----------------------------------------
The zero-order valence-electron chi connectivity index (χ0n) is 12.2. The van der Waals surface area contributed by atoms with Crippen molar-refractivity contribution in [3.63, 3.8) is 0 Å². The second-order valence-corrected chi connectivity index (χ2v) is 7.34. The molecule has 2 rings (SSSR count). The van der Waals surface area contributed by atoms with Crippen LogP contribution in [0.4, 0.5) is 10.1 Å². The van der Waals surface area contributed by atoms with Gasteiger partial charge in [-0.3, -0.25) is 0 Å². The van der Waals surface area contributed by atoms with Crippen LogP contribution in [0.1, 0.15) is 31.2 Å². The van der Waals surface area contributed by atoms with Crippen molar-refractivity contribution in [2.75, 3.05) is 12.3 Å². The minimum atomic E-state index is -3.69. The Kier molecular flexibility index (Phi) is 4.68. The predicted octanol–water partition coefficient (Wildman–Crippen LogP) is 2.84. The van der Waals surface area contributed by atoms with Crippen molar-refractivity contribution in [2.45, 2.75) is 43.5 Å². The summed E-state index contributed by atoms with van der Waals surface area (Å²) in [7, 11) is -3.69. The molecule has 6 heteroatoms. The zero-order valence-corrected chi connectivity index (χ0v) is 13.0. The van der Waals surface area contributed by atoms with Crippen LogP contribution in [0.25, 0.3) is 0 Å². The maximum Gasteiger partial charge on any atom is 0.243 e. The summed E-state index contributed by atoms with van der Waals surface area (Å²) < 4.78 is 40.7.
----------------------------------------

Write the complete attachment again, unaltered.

The zero-order valence-electron chi connectivity index (χ0n) is 12.2. The van der Waals surface area contributed by atoms with Crippen molar-refractivity contribution in [3.63, 3.8) is 0 Å². The second-order valence-corrected chi connectivity index (χ2v) is 7.34. The molecule has 2 rings (SSSR count). The van der Waals surface area contributed by atoms with Crippen LogP contribution in [0.4, 0.5) is 10.1 Å². The van der Waals surface area contributed by atoms with Gasteiger partial charge in [-0.3, -0.25) is 0 Å². The van der Waals surface area contributed by atoms with Crippen LogP contribution in [0.1, 0.15) is 31.2 Å². The van der Waals surface area contributed by atoms with Crippen molar-refractivity contribution in [2.75, 3.05) is 12.3 Å². The minimum atomic E-state index is -3.69. The Kier molecular flexibility index (Phi) is 4.68. The predicted octanol–water partition coefficient (Wildman–Crippen LogP) is 2.84. The van der Waals surface area contributed by atoms with Crippen molar-refractivity contribution in [2.45, 2.75) is 43.5 Å². The summed E-state index contributed by atoms with van der Waals surface area (Å²) in [7, 11) is -3.69. The molecule has 6 heteroatoms. The zero-order valence-corrected chi connectivity index (χ0v) is 13.0. The van der Waals surface area contributed by atoms with Crippen LogP contribution in [0.25, 0.3) is 0 Å². The maximum Gasteiger partial charge on any atom is 0.243 e. The summed E-state index contributed by atoms with van der Waals surface area (Å²) < 4.78 is 40.7.